syntax role

Documentation for syntax role assembled from the following types:

language documentation Object orientation

From Object orientation

(Object orientation) declarator role role

Roles are a collection of attributes and methods; however, unlike classes, roles are meant for describing only parts of an object's behavior; this is why, in general, roles are intended to be mixed in classes and objects. In general, classes are meant for managing objects and roles are meant for managing behavior and code reuse within objects.

Roles use the keyword role preceding the name of the role that is declared. Roles are mixed in using the does keyword preceding the name of the role that is mixed in.

Roles can also be mixed into a class using is. However, the semantics of is with a role are quite different from those offered by does. With is, a class is punned from the role, and then inherited from. Thus, there is no flattening composition, and none of the safeties which does provides.

constant ⲧ = " " xx 4#Just a ⲧab 
role Notable {
    has Str $.notes is rw;
 
    multi method notes() { "$!notes\n" };
    multi method notesStr $note ) { $!notes ~= "$note\n" ~ ⲧ };
 
}
 
class Journey does Notable {
    has $.origin;
    has $.destination;
    has @.travelers;
 
    method Str { "⤷ $!origin\n" ~ ⲧ ~ self.notes() ~ "$!destination ⤶\n" };
}
 
my $trip = Journey.new:origin<Here>:destination<There>,
                        travelers => <þor Freya> );
 
$trip.notes("First steps");
notes $trip: "Almost there";
print $trip;
# OUTPUT: 
#⤷ Here 
#       First steps 
#       Almost there 
# 
#There ⤶ 

Roles are immutable as soon as the compiler parses the closing curly brace of the role declaration.

Applying roles

Role application differs significantly from class inheritance. When a role is applied to a class, the methods of that role are copied into the class. If multiple roles are applied to the same class, conflicts (e.g. attributes or non-multi methods of the same name) cause a compile-time error, which can be solved by providing a method of the same name in the class.

This is much safer than multiple inheritance, where conflicts are never detected by the compiler, but are instead resolved to the superclass that appears earlier in the method resolution order, which might not be what the programmer wanted.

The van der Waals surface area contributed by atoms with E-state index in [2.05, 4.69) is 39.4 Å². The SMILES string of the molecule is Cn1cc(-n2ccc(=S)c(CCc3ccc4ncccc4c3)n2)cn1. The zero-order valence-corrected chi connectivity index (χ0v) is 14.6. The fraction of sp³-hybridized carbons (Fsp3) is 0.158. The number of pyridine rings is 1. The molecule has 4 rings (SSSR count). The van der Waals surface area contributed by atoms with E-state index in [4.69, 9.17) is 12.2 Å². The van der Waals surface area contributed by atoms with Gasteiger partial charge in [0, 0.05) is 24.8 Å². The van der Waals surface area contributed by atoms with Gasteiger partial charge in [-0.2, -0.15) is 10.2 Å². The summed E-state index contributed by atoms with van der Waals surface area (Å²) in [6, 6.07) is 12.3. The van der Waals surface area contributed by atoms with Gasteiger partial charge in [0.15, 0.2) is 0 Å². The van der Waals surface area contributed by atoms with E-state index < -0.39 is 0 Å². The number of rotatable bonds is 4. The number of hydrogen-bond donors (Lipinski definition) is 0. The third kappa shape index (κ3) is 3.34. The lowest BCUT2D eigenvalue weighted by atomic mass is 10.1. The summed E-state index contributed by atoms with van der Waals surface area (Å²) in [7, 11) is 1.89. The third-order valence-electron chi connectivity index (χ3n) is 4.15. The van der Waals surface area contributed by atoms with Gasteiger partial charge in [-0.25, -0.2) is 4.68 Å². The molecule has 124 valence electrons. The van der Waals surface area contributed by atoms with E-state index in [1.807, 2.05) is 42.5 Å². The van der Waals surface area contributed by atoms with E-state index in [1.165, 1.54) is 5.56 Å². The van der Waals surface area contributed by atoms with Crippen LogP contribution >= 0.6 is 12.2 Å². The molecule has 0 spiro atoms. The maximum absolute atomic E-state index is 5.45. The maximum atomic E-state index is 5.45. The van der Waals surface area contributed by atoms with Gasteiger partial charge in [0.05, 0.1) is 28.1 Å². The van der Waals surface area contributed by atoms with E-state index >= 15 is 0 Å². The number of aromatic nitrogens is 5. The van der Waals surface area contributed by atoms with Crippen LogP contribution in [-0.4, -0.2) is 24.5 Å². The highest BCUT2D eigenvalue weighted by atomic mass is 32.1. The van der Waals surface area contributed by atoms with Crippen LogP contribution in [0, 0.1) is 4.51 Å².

For example, if you've discovered an efficient method to ride cows, and are trying to market it as a new form of popular transportation, you might have a class Bull, for all the bulls you keep around the house, and a class Automobile, for things that you can drive.

class Bull {
    has Bool $.castrated = False;
    method steer {
        # Turn your bull into a steer 
        $!castrated = True;
        return self;
    }
}
class Automobile {
    has $.direction;
    method steer($!direction{ }
}
class Taurus is Bull is Automobile { }
 
my $t = Taurus.new;
say $t.steer;
# OUTPUT: «Taurus.new(castrated => Bool::True, direction => Any)␤» 

With this setup, your poor customers will find themselves unable to turn their Taurus and you won't be able to make more of your product! In this case, it may have been better to use roles:

role Bull-Like {
    has Bool $.castrated = False;
    method steer {
        # Turn your bull into a steer 
        $!castrated = True;
        return self;
    }
}
role Steerable {
    has Real $.direction;
    method steer(Real $d = 0{
        $!direction += $d;
    }
}
class Taurus does Bull-Like does Steerable { }

This code will die with something like:

===SORRY!===
Method 'steer' must be resolved by class Taurus because it exists in
multiple roles (SteerableBull-Like)

This check will save you a lot of headaches:

class Taurus does Bull-Like does Steerable {
    method steer($direction?{
        self.Steerable::steer($direction)
    }
}

When a role is applied to a second role, the actual application is delayed until the second role is applied to a class, at which point both roles are applied to the class. Thus

role R1 {
    # methods here 
}
role R2 does R1 {
    # methods here 
}
class C does R2 { }

produces the same class C as

role R1 {
    # methods here 
}
role R2 {
    # methods here 
}
class C does R1 does R2 { }

Stubs

When a role contains a stubbed method, that is, a method whose code is limited to ..., a non-stubbed version of a method of the same name must be supplied at the time the role is applied to a class. This allows you to create roles that act as abstract interfaces.

role AbstractSerializable {
    method serialize() { ... }        # literal ... here marks the 
                                      # method as a stub 
}
 
# the following is a compile time error, for example 
#        Method 'serialize' must be implemented by Point because 
#        it's required by a role 
 
class APoint does AbstractSerializable {
    has $.x;
    has $.y;
}
 
# this works: 
class SPoint does AbstractSerializable {
    has $.x;
    has $.y;
    method serialize() { "p($.x$.y)" }
}

The implementation of the stubbed method may also be provided by another role.

Inheritance

Roles cannot inherit from classes, but they may carry classes, causing any class which does that role to inherit from the carried classes. So if you write:

role A is Exception { }
class X::Ouch does A { }
X::Ouch.^parents.say # OUTPUT: «((Exception))␤» 

then X::Ouch will inherit directly from Exception, as we can see above by listing its parents.

As they do not use what can properly be called inheritance, roles are not part of the class hierarchy. Roles are listed with the .^roles metamethod instead, which uses transitive as flag for including all levels or just the first one. Despite this, a class or instance may still be tested with smartmatches or type constraints to see if it does a role.